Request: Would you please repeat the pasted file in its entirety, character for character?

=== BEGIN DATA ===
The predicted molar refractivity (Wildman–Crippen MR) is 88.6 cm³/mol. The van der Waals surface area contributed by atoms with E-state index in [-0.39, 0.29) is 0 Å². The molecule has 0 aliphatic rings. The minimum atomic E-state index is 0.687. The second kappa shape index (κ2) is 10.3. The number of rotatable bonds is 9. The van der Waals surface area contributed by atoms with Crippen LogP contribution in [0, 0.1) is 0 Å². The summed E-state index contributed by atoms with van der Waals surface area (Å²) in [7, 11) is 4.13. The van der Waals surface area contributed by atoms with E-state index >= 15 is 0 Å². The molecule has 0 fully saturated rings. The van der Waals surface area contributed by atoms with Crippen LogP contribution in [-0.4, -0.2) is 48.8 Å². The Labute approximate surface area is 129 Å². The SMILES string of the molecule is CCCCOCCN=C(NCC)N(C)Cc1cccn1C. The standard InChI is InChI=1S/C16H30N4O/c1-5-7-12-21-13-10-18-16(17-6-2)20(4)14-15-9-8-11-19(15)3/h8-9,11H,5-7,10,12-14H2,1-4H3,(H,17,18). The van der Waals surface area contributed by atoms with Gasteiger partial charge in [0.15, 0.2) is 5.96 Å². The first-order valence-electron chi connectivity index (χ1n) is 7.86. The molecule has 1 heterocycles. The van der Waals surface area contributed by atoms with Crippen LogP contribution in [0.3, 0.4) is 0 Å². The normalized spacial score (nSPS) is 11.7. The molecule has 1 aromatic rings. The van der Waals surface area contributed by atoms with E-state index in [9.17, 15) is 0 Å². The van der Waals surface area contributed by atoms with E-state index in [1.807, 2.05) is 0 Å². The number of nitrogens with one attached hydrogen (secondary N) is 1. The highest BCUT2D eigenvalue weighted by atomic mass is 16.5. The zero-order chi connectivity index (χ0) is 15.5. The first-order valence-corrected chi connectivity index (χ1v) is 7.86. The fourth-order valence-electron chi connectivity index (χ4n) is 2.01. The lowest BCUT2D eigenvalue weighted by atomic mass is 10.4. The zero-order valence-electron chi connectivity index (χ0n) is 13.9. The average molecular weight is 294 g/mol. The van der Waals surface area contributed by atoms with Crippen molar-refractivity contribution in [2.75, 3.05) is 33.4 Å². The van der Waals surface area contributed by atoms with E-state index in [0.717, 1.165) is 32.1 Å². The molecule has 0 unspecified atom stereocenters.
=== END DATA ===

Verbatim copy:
The predicted molar refractivity (Wildman–Crippen MR) is 88.6 cm³/mol. The van der Waals surface area contributed by atoms with E-state index in [-0.39, 0.29) is 0 Å². The molecule has 0 aliphatic rings. The minimum atomic E-state index is 0.687. The second kappa shape index (κ2) is 10.3. The number of rotatable bonds is 9. The van der Waals surface area contributed by atoms with Crippen LogP contribution in [0, 0.1) is 0 Å². The summed E-state index contributed by atoms with van der Waals surface area (Å²) in [7, 11) is 4.13. The van der Waals surface area contributed by atoms with E-state index >= 15 is 0 Å². The molecule has 0 fully saturated rings. The van der Waals surface area contributed by atoms with Crippen LogP contribution in [-0.4, -0.2) is 48.8 Å². The Labute approximate surface area is 129 Å². The SMILES string of the molecule is CCCCOCCN=C(NCC)N(C)Cc1cccn1C. The standard InChI is InChI=1S/C16H30N4O/c1-5-7-12-21-13-10-18-16(17-6-2)20(4)14-15-9-8-11-19(15)3/h8-9,11H,5-7,10,12-14H2,1-4H3,(H,17,18). The van der Waals surface area contributed by atoms with Gasteiger partial charge in [0.15, 0.2) is 5.96 Å². The first-order valence-electron chi connectivity index (χ1n) is 7.86. The molecule has 1 heterocycles. The van der Waals surface area contributed by atoms with Crippen LogP contribution in [0.3, 0.4) is 0 Å². The normalized spacial score (nSPS) is 11.7. The molecule has 1 aromatic rings. The van der Waals surface area contributed by atoms with E-state index in [9.17, 15) is 0 Å². The van der Waals surface area contributed by atoms with E-state index in [1.807, 2.05) is 0 Å². The number of nitrogens with one attached hydrogen (secondary N) is 1. The highest BCUT2D eigenvalue weighted by atomic mass is 16.5. The zero-order chi connectivity index (χ0) is 15.5. The first-order valence-corrected chi connectivity index (χ1v) is 7.86. The fourth-order valence-electron chi connectivity index (χ4n) is 2.01. The lowest BCUT2D eigenvalue weighted by atomic mass is 10.4. The zero-order valence-electron chi connectivity index (χ0n) is 13.9. The average molecular weight is 294 g/mol. The van der Waals surface area contributed by atoms with Crippen molar-refractivity contribution in [2.75, 3.05) is 33.4 Å². The van der Waals surface area contributed by atoms with E-state index in [0.717, 1.165) is 32.1 Å². The molecule has 0 unspecified atom stereocenters.